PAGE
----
Pet’s Alive dog ordinance proposal to the Middletown Council


Below is an email sent by Pets Alive to the Middletown Council to consider instead of a city wide insurance requirement for renters.  We hope that they might consider this option instead of the current plan, or working in conjunction WITH the insurance plan:


In regards to the issue in Middletown with the problem owners of problem dogs.  I think that we are actually on the exact same page about this.  I believe in reading the PDF you posted originally that it doesn’t explain the real issue at stake, and contrary to the mayor’s opinion, we are far from naïve about the issues involving dogs in cities. If we are going to be honest and upfront about this here –  you have some irresponsible citizens using dogs to intimidate, threaten and wreck havoc in your city.  Terrorizing neighbors, making it difficult to do inspections or deal safely with public issues in those areas.

You asked for a possible solution.  I’ve come up with an idea that I’d like to have you all review.

Please forgive me for the convoluted nature of it.  It is just in the “thinking” stages right now, which is why I didn’t voice it last night.  It would need some major fleshing out, but maybe this is a possible solution.

It seems to be that you have the majority of Middletown residents that are law abiding, responsible people.  You also have a fair share of “issue people” with “issue dogs”.  How many would you estimate?  50? 100?  150?  How many would you honestly say are the problem people in the city?  I have no idea what the number would be but I think it would be a fair guess that it is not 95% of the population.

While I think the CGC (Canine Good Citizen) test has some merit, this is again having your RESPONSIBLE pet owners have to go and get this testing done on their perfectly good dogs to prove and show they are decent people with decent pets.  I do like this idea though as a way to be exempted if you choose to still go with the forced insurance plan.  Good people and good dogs should have a way of being excluded from having to be penalized for doing nothing wrong.

The “issue people” aren’t going to go for this test and you feel then they would go and get insurance.  I would guess though that you’re wrong.  I would guess that they would get dogs and not tell landlords, that if caught they will say the dog isn’t their’s, that they are minding it, or that they just found it…they will dump the animal, wait a month and get another one.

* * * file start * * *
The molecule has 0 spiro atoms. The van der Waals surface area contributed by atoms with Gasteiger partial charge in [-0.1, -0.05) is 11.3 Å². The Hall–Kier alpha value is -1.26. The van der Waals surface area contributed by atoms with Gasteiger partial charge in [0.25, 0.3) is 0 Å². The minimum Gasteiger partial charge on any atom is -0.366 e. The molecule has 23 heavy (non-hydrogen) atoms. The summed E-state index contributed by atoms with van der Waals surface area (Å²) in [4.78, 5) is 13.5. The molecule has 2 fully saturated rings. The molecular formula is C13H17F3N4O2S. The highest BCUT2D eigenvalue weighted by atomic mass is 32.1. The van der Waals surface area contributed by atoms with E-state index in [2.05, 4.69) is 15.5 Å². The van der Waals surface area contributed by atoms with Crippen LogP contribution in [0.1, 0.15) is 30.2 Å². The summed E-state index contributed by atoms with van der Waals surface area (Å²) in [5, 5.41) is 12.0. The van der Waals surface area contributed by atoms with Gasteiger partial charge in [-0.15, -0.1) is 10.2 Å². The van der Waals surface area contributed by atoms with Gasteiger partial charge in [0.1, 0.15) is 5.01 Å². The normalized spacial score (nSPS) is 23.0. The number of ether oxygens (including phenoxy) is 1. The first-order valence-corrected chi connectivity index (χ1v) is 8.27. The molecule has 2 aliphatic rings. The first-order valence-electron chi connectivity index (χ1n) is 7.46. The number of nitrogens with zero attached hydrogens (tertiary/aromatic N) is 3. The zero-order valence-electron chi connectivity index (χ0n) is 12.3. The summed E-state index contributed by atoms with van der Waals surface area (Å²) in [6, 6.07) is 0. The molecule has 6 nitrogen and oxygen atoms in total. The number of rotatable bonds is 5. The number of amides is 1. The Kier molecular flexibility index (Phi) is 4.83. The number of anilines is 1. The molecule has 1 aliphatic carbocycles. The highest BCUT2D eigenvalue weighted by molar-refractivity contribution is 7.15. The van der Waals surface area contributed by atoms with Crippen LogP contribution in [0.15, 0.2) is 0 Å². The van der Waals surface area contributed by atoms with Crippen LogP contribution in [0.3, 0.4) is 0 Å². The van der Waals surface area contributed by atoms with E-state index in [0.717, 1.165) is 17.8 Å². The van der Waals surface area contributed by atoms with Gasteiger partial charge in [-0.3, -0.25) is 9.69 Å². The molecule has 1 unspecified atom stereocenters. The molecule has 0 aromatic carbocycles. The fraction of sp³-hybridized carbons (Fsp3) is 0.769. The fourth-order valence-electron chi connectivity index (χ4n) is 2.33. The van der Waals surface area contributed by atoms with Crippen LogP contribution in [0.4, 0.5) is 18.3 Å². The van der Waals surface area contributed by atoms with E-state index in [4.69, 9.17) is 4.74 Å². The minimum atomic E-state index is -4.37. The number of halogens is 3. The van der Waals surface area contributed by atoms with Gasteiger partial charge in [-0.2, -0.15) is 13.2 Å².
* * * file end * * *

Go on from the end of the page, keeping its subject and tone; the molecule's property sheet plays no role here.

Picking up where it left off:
Years ago I was in a car accident.  The driver ran a red light.  He was drunk. He had a suspended drivers license and he had no insurance.  Running a red light is illegal. Driving while intoxicated is illegal.  Driving with a suspended license is illegal. Having a car with no insurance is illegal.  Yet there we were.  The law abiding citizens will obey your laws.  The others – WON’T. You may catch and enforce this on a few people but I truly believe this isn’t going to solve your problem in the city and it certainly won’t stop the bites and threatening dogs. They will all still be there – just with insurance.

What about if you JUST focused on the problem people and the problem dogs.
ONLY on them?

How about instituting a complaint system.
Someone gets three complaints (or whatever number the city determines to be realistic) about their dog (even if by the same complaintent) with three incidents reported, then that dog MUST go for a temperament test. A summons that an ACO or a police officer could write that mandates a behavior evaluation.

The “incident” would NOT have to be a bite.  Don’t wait that long!!!  ANY person can file a complaint about a dog for anything they deem threatening.  Such as lunging at them.  Lunging at their dog.  Snapping or growling as they walk through their own hallways.

Once three complaints are filed (or whatever number you feel responsible), then that dog MUST go for a temperament test (or perhaps attend a CGC class instead?).

Pets Alive has one of the top three canine behaviorists in the country.  His name is Pat Whitacre and he was the dog trainer from the National Geographic show DogTown. We can ask him to do these evaluations.  He can then code the evaluations for you as RED (potentially dangerous and/or unpredictable), YELLOW (may need caution, a muzzle or can be pushed to react) or GREEN (non-issue dog).